There are about 17,000 abandoned mines in Colorado.

“We continue to look at ways to equalize the burden of funding solutions to abandoned mines,” Cattany said. “Until now, the coal industry has carried the burden.”

Coal-burning facilities may be targeted in the future for their nitrous oxide emissions. Currently, the Denver Regional Air Quality Control Commission is evaluating the role of nitrous oxide in the formation of ozone. Those findings may impact coal-burning power plants, said Ken Lloyd, director of the Air Quality Control Commission

There is an estimated 12 billion tons of coal remaining in the Yampa Valley — 10.5 billion tons that are technologically recoverable, according to Chris Carroll with the Colorado Geological Survey.

“From an environmental quality scale, Colorado coal is off the scale compared to the quality in other states,” he said.

ColoWyo Coal produced 5.4 million tons in 2002, 400,000 tons less than in 2003. Sixty percent of the coal mined by ColoWyo was sold in Colorado. Its contract to supply coal to the Hayden Power Plant is through 2011.

According to General Manager Kelly Sanders, the mine has 378 million tons of surface reserve and 451 million tons underground — making it a viable operation for many years to come.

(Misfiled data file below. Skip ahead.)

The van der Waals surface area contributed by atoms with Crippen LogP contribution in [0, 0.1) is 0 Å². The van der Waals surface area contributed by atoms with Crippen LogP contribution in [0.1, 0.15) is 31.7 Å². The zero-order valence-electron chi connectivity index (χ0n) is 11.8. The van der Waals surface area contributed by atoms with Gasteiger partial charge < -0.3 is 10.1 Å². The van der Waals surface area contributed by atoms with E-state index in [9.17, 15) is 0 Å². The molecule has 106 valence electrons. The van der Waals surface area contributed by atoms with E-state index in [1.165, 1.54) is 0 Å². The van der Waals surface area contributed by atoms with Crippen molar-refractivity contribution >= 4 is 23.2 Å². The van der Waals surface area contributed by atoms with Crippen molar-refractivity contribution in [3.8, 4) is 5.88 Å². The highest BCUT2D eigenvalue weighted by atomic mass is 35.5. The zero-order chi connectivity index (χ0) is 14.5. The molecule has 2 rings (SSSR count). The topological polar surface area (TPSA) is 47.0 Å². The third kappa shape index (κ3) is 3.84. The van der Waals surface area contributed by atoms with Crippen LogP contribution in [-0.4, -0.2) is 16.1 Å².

“We’re looking at where we’re going to go after the next 10 years,” he said. “Sometime in the next five years we’ll be deciding whether to go underground or remain on the surface.

The mine employs 300 people and paid $24.9 million in wages and benefits, $22.2 million in taxes and $1.5 million in local property taxes.

Trapper Mine has been operating in Moffat County for 26 years. Its sole customer is the Craig Station Power Plant, with which it has a contract through 2014.

In 2002, Trapper mined 2 million tons of coal, employed 155 people and paid a total of $12.9 million is wages and benefits.

Twenty-Mile Coal Company mines on a market-driven basis that resulted in nearly 8 million tons mined in 2003. It paid $31.3 million in wages and benefits in 2003 to its 355 employees.

Christina M. Currie can be reached at 824-7031, Ext. 210 or by e-mail at